Specialty medications are changing health care, providing life-saving treatment options for patients with rare and chronic conditions. Commonly defined as high-cost, high-touch drugs, they often have special handling, dispensing, oversight and delivery requirements. In the past, much of that was handled through retail specialty pharmacies. However, the roles of specialty pharmacies and others involved in the fulfillment process are changing with the increased use and costs of specialty medications, the evolving health care landscape and new technologies emerging to automate specialty pharmacy, streamline operations and improve speed to therapy.
So, what trends are influencing the specialty pharmacy of the future? Here are five to watch.
Value-based arrangements target costs and quality. Value-based delivery models, which reward providers for better managing costs, quality and health outcomes, have been springing up over the past few years. Similarly, value-based frameworks and payment models are expected to expand to the specialty arena and, potentially, whole classes of drugs. For example, Novartis negotiated pay-for-performance agreements with insurers Aetna and Cigna for Entresto (sacubitril/valsartan), which is used to treat heart failure with reduced ejection fraction. Cigna will adjust payments according to patient hospitalization rates, while Aetna’s payments will depend on whether real-world results are on track with those seen in clinical trials. This trend will require both manufacturers and payers to develop evidenced-based quality and outcomes measures, as well as new ways to report them.
Increased vertical integration will impact fulfillment. Expect to see the impact of vertical integration of pharmacy benefit managers (PBMs), specialty pharmacies and insurers. For example, Cigna recently joined forces with the PBM ExpressScripts, which had previously acquired specialty pharmacy Accredo. Why are payers interested in partnering with PBMs and specialty pharmacies? Those that have their own PBMs and specialty pharmacies see better access to health care and utilization data in real, or nearly real, time. This provides valuable information and insights that can lead to strategies for cutting costs and improving quality. It is difficult to manage costs of care without managing prescription spending, especially for expensive specialty medications. In addition, specialty prescription drug spending is rising as these drugs become more expensive. As a result, adding specialty pharmacy to the mix gives payers expanded capabilities to better manage costs for drugs covered under patients’ pharmacy and medical benefits. Vertical integration also allows for increased controls for benefit management, including formulary exclusions, site of care management and increased utilization management.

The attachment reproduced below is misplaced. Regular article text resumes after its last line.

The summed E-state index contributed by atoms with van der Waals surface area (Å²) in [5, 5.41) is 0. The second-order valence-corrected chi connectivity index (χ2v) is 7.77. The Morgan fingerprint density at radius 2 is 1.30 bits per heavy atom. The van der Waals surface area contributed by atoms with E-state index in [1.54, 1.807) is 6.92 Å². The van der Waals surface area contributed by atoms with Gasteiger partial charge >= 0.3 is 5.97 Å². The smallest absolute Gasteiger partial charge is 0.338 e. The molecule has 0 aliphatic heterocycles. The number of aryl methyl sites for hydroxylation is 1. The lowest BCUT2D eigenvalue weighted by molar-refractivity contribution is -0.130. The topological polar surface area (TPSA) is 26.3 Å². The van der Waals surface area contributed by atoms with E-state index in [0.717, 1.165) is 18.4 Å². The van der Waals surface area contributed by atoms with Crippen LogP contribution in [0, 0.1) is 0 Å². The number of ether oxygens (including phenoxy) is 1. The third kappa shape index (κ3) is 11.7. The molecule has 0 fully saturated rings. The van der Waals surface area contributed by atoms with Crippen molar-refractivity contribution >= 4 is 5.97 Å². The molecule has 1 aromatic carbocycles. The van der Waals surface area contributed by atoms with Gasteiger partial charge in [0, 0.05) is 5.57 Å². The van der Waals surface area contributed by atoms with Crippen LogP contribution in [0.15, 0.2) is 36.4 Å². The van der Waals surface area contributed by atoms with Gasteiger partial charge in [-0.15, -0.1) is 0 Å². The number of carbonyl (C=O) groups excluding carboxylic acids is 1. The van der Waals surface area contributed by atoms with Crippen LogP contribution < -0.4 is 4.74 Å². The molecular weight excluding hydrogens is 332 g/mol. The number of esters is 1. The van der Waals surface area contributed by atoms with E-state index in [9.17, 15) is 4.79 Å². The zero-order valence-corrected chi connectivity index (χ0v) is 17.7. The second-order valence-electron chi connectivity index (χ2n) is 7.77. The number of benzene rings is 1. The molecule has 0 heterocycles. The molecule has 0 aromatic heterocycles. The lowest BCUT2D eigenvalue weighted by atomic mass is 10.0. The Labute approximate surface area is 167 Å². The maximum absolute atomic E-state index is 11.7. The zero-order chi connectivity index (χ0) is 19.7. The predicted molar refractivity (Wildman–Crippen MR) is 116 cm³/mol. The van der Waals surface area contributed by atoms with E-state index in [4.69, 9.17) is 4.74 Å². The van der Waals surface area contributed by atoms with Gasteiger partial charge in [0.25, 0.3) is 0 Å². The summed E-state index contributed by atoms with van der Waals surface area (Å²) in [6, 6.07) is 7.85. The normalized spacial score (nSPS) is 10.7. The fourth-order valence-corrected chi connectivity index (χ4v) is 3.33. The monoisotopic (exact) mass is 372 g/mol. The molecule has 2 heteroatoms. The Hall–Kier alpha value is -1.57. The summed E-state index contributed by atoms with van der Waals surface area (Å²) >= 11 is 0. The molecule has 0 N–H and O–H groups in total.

Integrated delivery networks will include specialty pharmacies. Physicians and hospitals are increasingly merging to form integrated delivery networks (IDNs) as a way to reduce costs and improve outcomes, and are now beginning to include specialty pharmacies. By establishing their own specialty pharmacies internally, IDNs can leverage better control over drug selection and prescribing, patient care and outcomes. This results in better cost oversight and access to specialty pharmacy data, which can help providers target ways to improve quality of care and outcomes. Additionally, specialty pharmacies are often adjacent to the facilities where their patients receive care. This creates opportunities for face-to-face engagement with patients and providers, potentially improving adherence and satisfaction. This arrangement also provides more integrated care for complex, chronic conditions, which can close the gaps in care created when specialty pharmacies are not directly part of the care continuum.
Emergence of new therapies will impact business models. Expensive new specialty medications are coming to the marketplace. According to one estimate, 225 specialty-type medications will be available by 2025 — and they are likely to be expensive. For example, the Food and Drug Administration has recently approved a second gene treatment for infants with a rare condition called spinal muscular atrophy that has a price tag of $2.5 million per dose.These types of therapies will be gamechangers. Gene therapies are primarily handled in hospitals, in contrast to the usual sites of dispensing and administration for specialty medications that include physician offices, clinics and retail specialty pharmacies. This will impact the business models of payers and clinicians alike. For example, they will have to develop new cost and reimbursement structures, new types of clinical management and logistical support, and new patient education and follow-up mechanisms.
New technologies will address patient, provider and payer pain points. Specialty pharmacy is coming into the digital world with continued emphasis on computerizing its manual phone-and-fax processes. A key example is the National Council on Prescription Drug Programs’ new Specialty Work Group working to identify pain points and transactions that delay the prescribing, enrollment, dispensing, care management, reporting and payment of specialty medications. These efforts build on electronic prescribing standards as well as complement the work under way to automate other aspects of specialty pharmacy.
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